Making use of old unused footage of rebel fighter pilots shot for the original films was one indulgence that I had no problem with in principle, even though it does still stand out like a sore thumb as they were clearly shot on a different camera. Sadly, what I had more of a problem with was the fully GCI recreated actors. Peter Cushing, who died in 1994, is recreated to return in the role of Grand Moff Tarkin. It’s not the morality of this technique I have a problem with, if the family are happy enough for it to be done then there can be a place and cause for the technique to be used. However, it never looks perfect, and so putting a fully CGI person next to live actors means we enter the ‘Uncanny valley’ where they never look good enough to be considered ‘real’ and I find it distracting, especially when such shots are extensive instead of fleeting appearances more in the style of a cameo.

With the sad death of Carrie Fisher I do realise that it may change the perception of the scene I’m about to discuss, so here’s a spoiler alert so skip this paragraph if you haven’t yet seen the film and intend to. The very last scene features a CGI re-created Princess Leia as she was in ‘Episode III’, who turns to face the camera and delivers a very optimistic line. I can’t express enough how much it would have been better if she hadn’t turned around, I actually believe it would have been brilliant end to the film. The fact that the last shot of the film is of Princess Leia now takes on a whole new poignancy after the sad death of Carrie Fisher, still I’d have left the cinema far happier if the last scene was so slightly different, cutting off the last bit. In fact, I’d recommend anyone unsure if I’m right, to try this simple technique when you watch the film next time, possibly at home, as soon as you’ve seen Leia’s back, close your eyes or skip the film straight into the end credits, you’ll see what I mean!

Thankfully Fisher had finished her work on the next ‘Star Wars’ film, and so although I expect a slight re-edit (unless she’s already being written out of the series anyway with what was planned) it’ll be a more satisfying end to her time in this universe that made her so recognisable and loved. It’s a sad thing to be concerned about whether a late actor finished their next role before their death, it feels slightly in bad taste when there are grieving friends and family, though it does show how beloved Fisher was particularly in this iconic role and how much fans want to see more of her at her best.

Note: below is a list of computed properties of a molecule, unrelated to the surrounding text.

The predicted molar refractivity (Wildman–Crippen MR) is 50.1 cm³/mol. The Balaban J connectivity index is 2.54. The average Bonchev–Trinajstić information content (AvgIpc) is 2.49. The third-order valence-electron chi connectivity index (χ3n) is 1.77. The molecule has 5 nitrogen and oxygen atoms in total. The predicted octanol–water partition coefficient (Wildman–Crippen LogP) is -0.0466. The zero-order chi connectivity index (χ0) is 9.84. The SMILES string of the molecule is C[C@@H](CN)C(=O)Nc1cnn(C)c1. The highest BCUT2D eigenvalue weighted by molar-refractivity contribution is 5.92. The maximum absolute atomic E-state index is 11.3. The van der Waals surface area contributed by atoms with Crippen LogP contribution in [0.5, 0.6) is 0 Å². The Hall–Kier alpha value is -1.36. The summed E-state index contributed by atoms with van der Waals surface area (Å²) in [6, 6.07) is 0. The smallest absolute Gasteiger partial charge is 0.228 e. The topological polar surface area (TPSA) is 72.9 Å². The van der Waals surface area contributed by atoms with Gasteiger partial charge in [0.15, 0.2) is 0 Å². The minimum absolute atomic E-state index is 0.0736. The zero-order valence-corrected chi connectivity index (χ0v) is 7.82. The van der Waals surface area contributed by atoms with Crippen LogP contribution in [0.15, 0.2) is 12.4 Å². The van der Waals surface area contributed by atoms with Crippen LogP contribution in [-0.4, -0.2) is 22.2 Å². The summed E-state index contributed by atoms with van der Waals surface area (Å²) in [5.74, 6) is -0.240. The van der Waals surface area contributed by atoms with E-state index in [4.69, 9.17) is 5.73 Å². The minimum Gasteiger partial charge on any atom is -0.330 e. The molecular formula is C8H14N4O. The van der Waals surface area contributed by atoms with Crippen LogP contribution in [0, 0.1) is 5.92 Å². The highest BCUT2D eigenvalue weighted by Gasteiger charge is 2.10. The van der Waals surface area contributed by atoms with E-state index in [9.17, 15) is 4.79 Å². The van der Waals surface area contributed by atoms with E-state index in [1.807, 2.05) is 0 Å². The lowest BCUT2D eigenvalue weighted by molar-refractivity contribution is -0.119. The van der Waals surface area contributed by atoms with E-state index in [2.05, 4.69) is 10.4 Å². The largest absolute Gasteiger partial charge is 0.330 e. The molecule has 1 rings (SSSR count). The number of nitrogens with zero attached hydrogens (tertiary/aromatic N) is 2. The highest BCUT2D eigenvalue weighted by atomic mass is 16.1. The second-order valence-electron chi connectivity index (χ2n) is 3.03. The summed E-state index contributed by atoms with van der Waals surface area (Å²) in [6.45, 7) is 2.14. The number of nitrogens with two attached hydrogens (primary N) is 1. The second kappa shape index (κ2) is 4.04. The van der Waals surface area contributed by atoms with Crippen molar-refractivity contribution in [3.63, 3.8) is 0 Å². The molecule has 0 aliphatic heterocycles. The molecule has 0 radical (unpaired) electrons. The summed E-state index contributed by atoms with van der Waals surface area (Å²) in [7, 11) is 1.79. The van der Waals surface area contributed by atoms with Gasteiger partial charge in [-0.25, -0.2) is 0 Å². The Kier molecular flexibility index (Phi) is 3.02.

Since my second viewing of the film I watched a video in which super-geek YouTuber Jenny Nicholson explained why she wasn’t impressed and why other people’s reasons for loving it don’t hold up. She made some startlingly good points that I really can’t argue against, including the fascinating fact that there are shots and moments in the first teaser trailer that don’t appear in the film, including what looks like a scene that would totally change the final act. This raises the possibility that there’s an even better film left on the cutting room floor that was scrapped in favour of the edit that’s screening in cinemas. I highly doubt we would get this released, though there may at least be deleted scenes on the Blu-Ray that could shed light on this mystery. The editors, while not giving much in the way of details (probably under pain of death… or firing) have admitted that re-shoots and re-editing changed the film considerably, especially the final act. People have praised the film for being dark, I think it may have originally been a lot darker and more mature, reworked with the lucrative younger audience in mind.

Spin-offs are a difficult thing to get right, which is probably why they rarely do very well critically. This has proven to be a far bigger success than anticipated. While I enjoyed it and think it holds up very well alongside ‘The Force Awakens’ which I loved and kicks the backsides of those pesky prequels, there’s desire and scope for a ‘Star Wars’ film that is truly darker, grittier, and not merchandise-friendly, which this so easily could’ve been. In the end it’s a welcome variation in the tone of the franchise but doesn’t stand alone as much as it had the rare chance to.

‘Rogue One’ is nominated for at the BAFTAs for best Make Up and Hair, as well as for Visual Effects. I think it will get a handful of nominations at the Oscars, mainly within the ‘technical’ categories. A huge box office hit and initial critical success, I wonder whether the praise will last as it’s rewatched in the future, I do think the flaws may become more noted but still it’s a huge amount better than some instalments in the franchise and entertaining enough to forgive it some shortcomings. 

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6 thoughts on “Rogue One (BAFTA Nominee 2017)